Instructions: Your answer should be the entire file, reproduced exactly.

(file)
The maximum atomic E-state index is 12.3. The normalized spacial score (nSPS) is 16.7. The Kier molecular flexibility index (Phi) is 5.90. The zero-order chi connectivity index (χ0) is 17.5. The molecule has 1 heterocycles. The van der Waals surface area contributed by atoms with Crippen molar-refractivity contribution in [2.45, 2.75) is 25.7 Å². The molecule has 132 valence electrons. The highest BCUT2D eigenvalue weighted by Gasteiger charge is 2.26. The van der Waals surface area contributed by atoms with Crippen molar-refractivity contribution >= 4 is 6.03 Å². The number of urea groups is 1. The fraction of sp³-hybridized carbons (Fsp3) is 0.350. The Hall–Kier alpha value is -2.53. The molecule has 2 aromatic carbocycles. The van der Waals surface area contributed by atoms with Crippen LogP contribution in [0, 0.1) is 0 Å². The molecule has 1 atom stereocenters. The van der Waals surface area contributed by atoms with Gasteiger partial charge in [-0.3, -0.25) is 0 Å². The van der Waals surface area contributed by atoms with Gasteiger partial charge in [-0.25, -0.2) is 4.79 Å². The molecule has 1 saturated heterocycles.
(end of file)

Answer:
The maximum atomic E-state index is 12.3. The normalized spacial score (nSPS) is 16.7. The Kier molecular flexibility index (Phi) is 5.90. The zero-order chi connectivity index (χ0) is 17.5. The molecule has 1 heterocycles. The van der Waals surface area contributed by atoms with Crippen molar-refractivity contribution in [2.45, 2.75) is 25.7 Å². The molecule has 132 valence electrons. The highest BCUT2D eigenvalue weighted by Gasteiger charge is 2.26. The van der Waals surface area contributed by atoms with Crippen molar-refractivity contribution >= 4 is 6.03 Å². The number of urea groups is 1. The fraction of sp³-hybridized carbons (Fsp3) is 0.350. The Hall–Kier alpha value is -2.53. The molecule has 2 aromatic carbocycles. The van der Waals surface area contributed by atoms with Crippen LogP contribution in [0, 0.1) is 0 Å². The molecule has 1 atom stereocenters. The van der Waals surface area contributed by atoms with Gasteiger partial charge in [-0.3, -0.25) is 0 Å². The van der Waals surface area contributed by atoms with Gasteiger partial charge in [-0.25, -0.2) is 4.79 Å². The molecule has 1 saturated heterocycles.